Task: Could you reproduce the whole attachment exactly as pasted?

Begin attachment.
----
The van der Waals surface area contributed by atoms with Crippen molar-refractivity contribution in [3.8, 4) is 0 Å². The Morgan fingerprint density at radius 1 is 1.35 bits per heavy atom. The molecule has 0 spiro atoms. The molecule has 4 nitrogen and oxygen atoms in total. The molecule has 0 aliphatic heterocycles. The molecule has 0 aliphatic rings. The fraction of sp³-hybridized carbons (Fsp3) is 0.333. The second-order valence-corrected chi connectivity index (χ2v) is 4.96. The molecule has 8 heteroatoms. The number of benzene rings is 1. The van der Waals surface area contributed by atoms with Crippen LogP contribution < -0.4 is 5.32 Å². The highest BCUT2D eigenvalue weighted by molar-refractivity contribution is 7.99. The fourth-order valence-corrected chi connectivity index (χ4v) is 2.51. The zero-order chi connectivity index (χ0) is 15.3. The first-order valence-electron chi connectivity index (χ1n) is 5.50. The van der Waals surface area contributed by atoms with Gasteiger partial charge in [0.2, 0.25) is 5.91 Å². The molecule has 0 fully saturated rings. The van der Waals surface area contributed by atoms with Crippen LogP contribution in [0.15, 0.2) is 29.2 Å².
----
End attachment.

The van der Waals surface area contributed by atoms with Crippen molar-refractivity contribution in [3.8, 4) is 0 Å². The Morgan fingerprint density at radius 1 is 1.35 bits per heavy atom. The molecule has 0 spiro atoms. The molecule has 4 nitrogen and oxygen atoms in total. The molecule has 0 aliphatic heterocycles. The molecule has 0 aliphatic rings. The fraction of sp³-hybridized carbons (Fsp3) is 0.333. The second-order valence-corrected chi connectivity index (χ2v) is 4.96. The molecule has 8 heteroatoms. The number of benzene rings is 1. The van der Waals surface area contributed by atoms with Crippen LogP contribution < -0.4 is 5.32 Å². The highest BCUT2D eigenvalue weighted by molar-refractivity contribution is 7.99. The fourth-order valence-corrected chi connectivity index (χ4v) is 2.51. The zero-order chi connectivity index (χ0) is 15.3. The first-order valence-electron chi connectivity index (χ1n) is 5.50. The van der Waals surface area contributed by atoms with Gasteiger partial charge in [0.2, 0.25) is 5.91 Å². The molecule has 0 fully saturated rings. The van der Waals surface area contributed by atoms with Crippen LogP contribution in [0.15, 0.2) is 29.2 Å².